$ command line ruby cheat sheets
git clone <repo> clone the repository specified by <repo>; this is similar to "checkout" in some other version control systems such as Subversion and CVS Add colors to your ~/.gitconfig file: [color] ui = auto [color "branch"] current = yellow reverse local = yellow remote = green [color "diff"] meta = yellow bold frag = magenta bold old = red bold new = green bold [color "status"] added = yellow changed = green untracked = cyan Highlight whitespace in diffs [color] ui = true [color "diff"] whitespace = red reverse [core] whitespace=fix,-indent-with-non-tab,trailing-space,cr-at-eol Add aliases to your ~/.gitconfig file: [alias] st = status ci = commit br = branch co = checkout df = diff dc = diff --cached lg = log -p lol = log --graph --decorate --pretty=oneline --abbrev-commit lola = log --graph --decorate --pretty=oneline --abbrev-commit --all ls = ls-files # Show files ignored by git: ign = ls-files -o -i --exclude-standard
git config -e [--global] edit the .git/config [or ~/.gitconfig] file in your $EDITOR git config --global user.name 'John Doe' git config --global user.email firstname.lastname@example.org sets your name and email for commit messages git config branch.autosetupmerge true tells git-branch and git-checkout to setup new branches so that git-pull(1) will appropriately merge from that remote branch. Recommended. Without this, you will have to add --track to your branch command or manually merge remote tracking branches with "fetch" and then "merge". git config core.autocrlf true This setting tells git to convert the newlines to the system's standard when checking out files, and to LF newlines when committing in git config --list To view all options git config apply.whitespace nowarn To ignore whitespace You can add "--global" after "git config" to any of these commands to make it apply to all git repos (writes to ~/.gitconfig).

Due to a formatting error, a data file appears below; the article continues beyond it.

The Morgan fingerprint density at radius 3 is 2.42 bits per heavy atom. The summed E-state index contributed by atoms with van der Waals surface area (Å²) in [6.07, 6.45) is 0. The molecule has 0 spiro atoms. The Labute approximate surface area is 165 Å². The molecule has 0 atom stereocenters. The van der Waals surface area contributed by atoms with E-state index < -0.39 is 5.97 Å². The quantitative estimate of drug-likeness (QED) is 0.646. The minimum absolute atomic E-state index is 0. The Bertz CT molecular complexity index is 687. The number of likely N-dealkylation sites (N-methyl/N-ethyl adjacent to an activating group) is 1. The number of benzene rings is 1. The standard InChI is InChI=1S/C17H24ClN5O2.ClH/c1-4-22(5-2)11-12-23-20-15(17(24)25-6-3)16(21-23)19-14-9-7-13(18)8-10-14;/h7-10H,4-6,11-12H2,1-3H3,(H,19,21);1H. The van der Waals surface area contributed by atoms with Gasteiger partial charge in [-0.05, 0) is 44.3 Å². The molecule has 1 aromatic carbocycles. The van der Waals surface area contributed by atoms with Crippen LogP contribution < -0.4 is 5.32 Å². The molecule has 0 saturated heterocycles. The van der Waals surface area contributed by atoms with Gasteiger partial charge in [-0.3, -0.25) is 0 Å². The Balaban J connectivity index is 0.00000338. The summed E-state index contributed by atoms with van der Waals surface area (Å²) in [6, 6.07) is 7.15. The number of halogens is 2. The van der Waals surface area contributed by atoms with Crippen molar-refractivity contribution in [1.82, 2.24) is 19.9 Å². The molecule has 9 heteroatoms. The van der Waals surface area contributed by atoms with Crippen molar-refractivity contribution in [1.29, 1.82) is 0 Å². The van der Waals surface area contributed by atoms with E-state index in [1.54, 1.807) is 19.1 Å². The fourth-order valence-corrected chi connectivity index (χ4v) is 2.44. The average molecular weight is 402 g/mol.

git reflog Use this to recover from *major* mess ups! It's basically a log of the last few actions and you might have luck and find old commits that have been lost by doing a complex merge. git diff show a diff of the changes made since your last commit to diff one file: "git diff -- <filename>" to show a diff between staging area and HEAD: `git diff --cached` git status show files added to the staging area, files with changes, and untracked files git log show recent commits, most recent on top. Useful options: --color with color --graph with an ASCII-art commit graph on the left --decorate with branch and tag names on appropriate commits --stat with stats (files changed, insertions, and deletions) -p with full diffs --author=foo only by a certain author --after="MMM DD YYYY" ex. ("Jun 20 2008") only commits after a certain date --before="MMM DD YYYY" only commits that occur before a certain date --merge only the commits involved in the current merge conflicts git log <ref>..<ref> show commits between the specified range. Useful for seeing changes from remotes: git log HEAD..origin/master # after git remote update git show <rev> show the changeset (diff) of a commit specified by <rev>, which can be any SHA1 commit ID, branch name, or tag (shows the last commit (HEAD) by default) also to show the contents of a file at a specific revision, use git show <rev>:<filename> this is similar to cat-file but much simpler syntax. git show --name-only <rev> show only the names of the files that changed, no diff information. git blame <file> show who authored each line in <file> git blame <file> <rev> show who authored each line in <file> as of <rev> (allows blame to go back in time) git gui blame really nice GUI interface to git blame git whatchanged <file> show only the commits which affected <file> listing the most recent first E.g. view all changes made to a file on a branch: git whatchanged <branch> <file> | grep commit | \ colrm 1 7 | xargs -I % git show % <file> this could be combined with git remote show <remote> to find all changes on all branches to a particular file. git diff <commit> head path/to/fubar show the diff between a file on the current branch and potentially another branch git diff --cached [<file>] shows diff for staged (git-add'ed) files (which includes uncommitted git cherry-pick'ed files) git ls-files list all files in the index and under version control. git ls-remote <remote> [HEAD] show the current version on the remote repo. This can be used to check whether a local is required by comparing the local head revision.